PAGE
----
Teyonah Parris introduces the grown-up Monica Rambeau in WandaVision
WandaVision may center on Elizabeth Olsen's Scarlet Witch and Paul Bettany's Vision, but when the series drops on Disney+ this winter, it'll also introduce a new hero: Monica Rambeau, played by Teyonah Parris. Monica may not be a household name the way some of her Marvel peers are, but she already has a history in the Marvel Cinematic Universe — and an even longer one in the comics.
MCU fans first met Monica as a young child in 2019's Captain Marvel, as the daughter of Carol Danvers' best friend and Air Force ally Maria Rambeau (played by Lashana Lynch). The young Monica (Akira Akbar) is fast friends with her aunt Carol (Brie Larson), but here, Lieutenant Trouble is all grown up. And she plays a key role in the strange, sitcom-inspired world of WandaVision.
"[She has] a toughness and an ability to be a woman in a man's space," teases head writer Jac Schaeffer. "Teyonah really brought that."
First created by Roger Stern and John Romita Jr. in the 1980s, Monica was introduced in the comics as a New Orleans native who gained superpowers after exposure to an intense energy blast. She soon signed up with the Avengers, becoming the first African-American woman to join and eventually taking over as the team’s leader. Over the years, she’s gone by various names, including Captain Marvel, Photon, Pulsar, and Spectrum. (She was actually the first woman to take on the Captain Marvel mantle, preceding Carol Danvers by decades.) And she’s extraordinarily powerful in the comics, with the ability to fly, travel at the speed of light, and even transform herself into pure energy.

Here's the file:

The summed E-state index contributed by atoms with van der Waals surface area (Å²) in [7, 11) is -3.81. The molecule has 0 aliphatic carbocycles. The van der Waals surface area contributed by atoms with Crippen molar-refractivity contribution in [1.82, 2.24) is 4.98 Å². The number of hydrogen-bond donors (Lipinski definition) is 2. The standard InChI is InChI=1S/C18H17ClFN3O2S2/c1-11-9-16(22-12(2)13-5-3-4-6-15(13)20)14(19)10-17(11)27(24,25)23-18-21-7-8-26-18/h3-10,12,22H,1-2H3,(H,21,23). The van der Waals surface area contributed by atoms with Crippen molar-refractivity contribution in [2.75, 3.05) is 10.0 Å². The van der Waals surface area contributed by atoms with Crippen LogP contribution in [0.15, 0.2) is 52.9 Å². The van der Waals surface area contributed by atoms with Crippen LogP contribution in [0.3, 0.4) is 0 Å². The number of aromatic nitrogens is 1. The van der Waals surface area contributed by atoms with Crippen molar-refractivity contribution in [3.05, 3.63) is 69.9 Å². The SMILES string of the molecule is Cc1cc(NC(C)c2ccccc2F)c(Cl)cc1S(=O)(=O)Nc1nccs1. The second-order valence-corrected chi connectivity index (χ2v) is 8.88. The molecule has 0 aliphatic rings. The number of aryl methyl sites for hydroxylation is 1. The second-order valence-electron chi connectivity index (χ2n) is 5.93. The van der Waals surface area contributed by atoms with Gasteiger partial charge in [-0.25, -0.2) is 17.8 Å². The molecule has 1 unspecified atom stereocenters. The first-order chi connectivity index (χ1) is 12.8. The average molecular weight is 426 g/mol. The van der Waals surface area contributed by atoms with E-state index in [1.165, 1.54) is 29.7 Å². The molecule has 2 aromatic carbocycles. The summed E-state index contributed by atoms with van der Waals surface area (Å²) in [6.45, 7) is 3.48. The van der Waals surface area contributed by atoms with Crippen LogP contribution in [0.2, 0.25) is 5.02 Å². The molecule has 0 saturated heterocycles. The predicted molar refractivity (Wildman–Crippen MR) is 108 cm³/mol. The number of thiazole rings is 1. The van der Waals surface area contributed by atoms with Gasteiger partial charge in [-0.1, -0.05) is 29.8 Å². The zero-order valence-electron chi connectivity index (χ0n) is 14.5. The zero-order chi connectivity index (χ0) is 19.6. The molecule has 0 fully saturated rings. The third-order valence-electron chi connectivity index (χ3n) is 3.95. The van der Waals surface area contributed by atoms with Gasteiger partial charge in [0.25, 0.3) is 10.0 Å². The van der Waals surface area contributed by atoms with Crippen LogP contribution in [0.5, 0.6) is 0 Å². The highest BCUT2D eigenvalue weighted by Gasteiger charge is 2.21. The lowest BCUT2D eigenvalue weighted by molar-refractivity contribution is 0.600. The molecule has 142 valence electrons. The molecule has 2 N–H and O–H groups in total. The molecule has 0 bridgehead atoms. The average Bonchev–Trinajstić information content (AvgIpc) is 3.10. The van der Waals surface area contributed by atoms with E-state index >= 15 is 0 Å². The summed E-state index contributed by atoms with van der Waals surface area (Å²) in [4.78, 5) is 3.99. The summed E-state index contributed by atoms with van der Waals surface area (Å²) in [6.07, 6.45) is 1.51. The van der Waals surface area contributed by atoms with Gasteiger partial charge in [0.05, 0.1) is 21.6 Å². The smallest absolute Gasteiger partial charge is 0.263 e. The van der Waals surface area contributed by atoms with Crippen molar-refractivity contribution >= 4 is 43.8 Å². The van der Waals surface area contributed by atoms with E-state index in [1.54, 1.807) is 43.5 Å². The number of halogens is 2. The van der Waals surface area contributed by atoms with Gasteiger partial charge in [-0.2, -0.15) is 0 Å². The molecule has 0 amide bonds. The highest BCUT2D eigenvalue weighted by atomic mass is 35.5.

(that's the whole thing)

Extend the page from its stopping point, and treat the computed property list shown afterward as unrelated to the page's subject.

“I feel so special and honored to be able to walk in her shoes and bring her story to life,” says the 33-year-old Parris. “I hope that me playing this character (a) gives a group of people who are underrepresented a chance to see themselves, and (b) seeing my face and my Black body helps them engage with Black women and our humanity.”
Marvel Studios had always intended to reintroduce an adult version of Monica after her debut in the ‘90s-set Captain Marvel, but they’re tight-lipped about exactly how she fits into the reality-bending WandaVision. (The first trailer shows her zooming through the air, before crashing through some kind of energy barrier and landing on the ground, surrounded by what look like military agents.) “One of the fun mysteries is how the heck would she become involved in this odd sitcom that Wanda and Vision find themselves in,” teases coexecutive producer Mary Livanos. “That’s a mystery the show unravels along the way.”
And as Livanos points out, pairing her with Wanda and Vision makes sense: In the comics, Wanda, Vision, and Monica fought side-by-side as members of the Avengers.
“Looking back to Monica Rambeau’s comic book history, she’s a leader among heroes,” Livanos adds. “She’s the type of hero that can always talk with other heroes. She’s a huge asset.”
When Parris first auditioned for the role, all she knew was that it was for some sort of Marvel project. “When I found out I actually got it, I tried to jump off a set of stairs because in my body, I was like, ‘I can fly! I can freaking fly!’” she says with a laugh. “My family had to calm me down.”
Best known for her roles in Mad Men, Dear White People, and Chi-Raq, Parris says she had to adjust to the size and scale of working on the MCU’s first Disney+ series — like with that scene in the trailer, where she whizzes through the air.
“What I’m finding challenging is doing things that I’m uncomfortable with and I’ve never had experience with [while] still trying to tell the story at hand,” she explains. “[I have] to look like I know what I’m doing, even though I’m 20 feet hanging in the air, and I’m sweating, and my hair is doing this and that, and I smudged my eyebrow off, and I still have to connect with the actor who’s on the ground waiting on me.”
But ultimately, she says she's excited to introduce audiences to this new version of a decades-old character — and finally give Monica her time in the spotlight.
“I do feel empowered and that I have a voice in this character and who she is and what we’re creating,” Parris says. “I do think that they trust some of my own instincts and they’re valuing what I’m bringing to the character. I’m really appreciative of that.”
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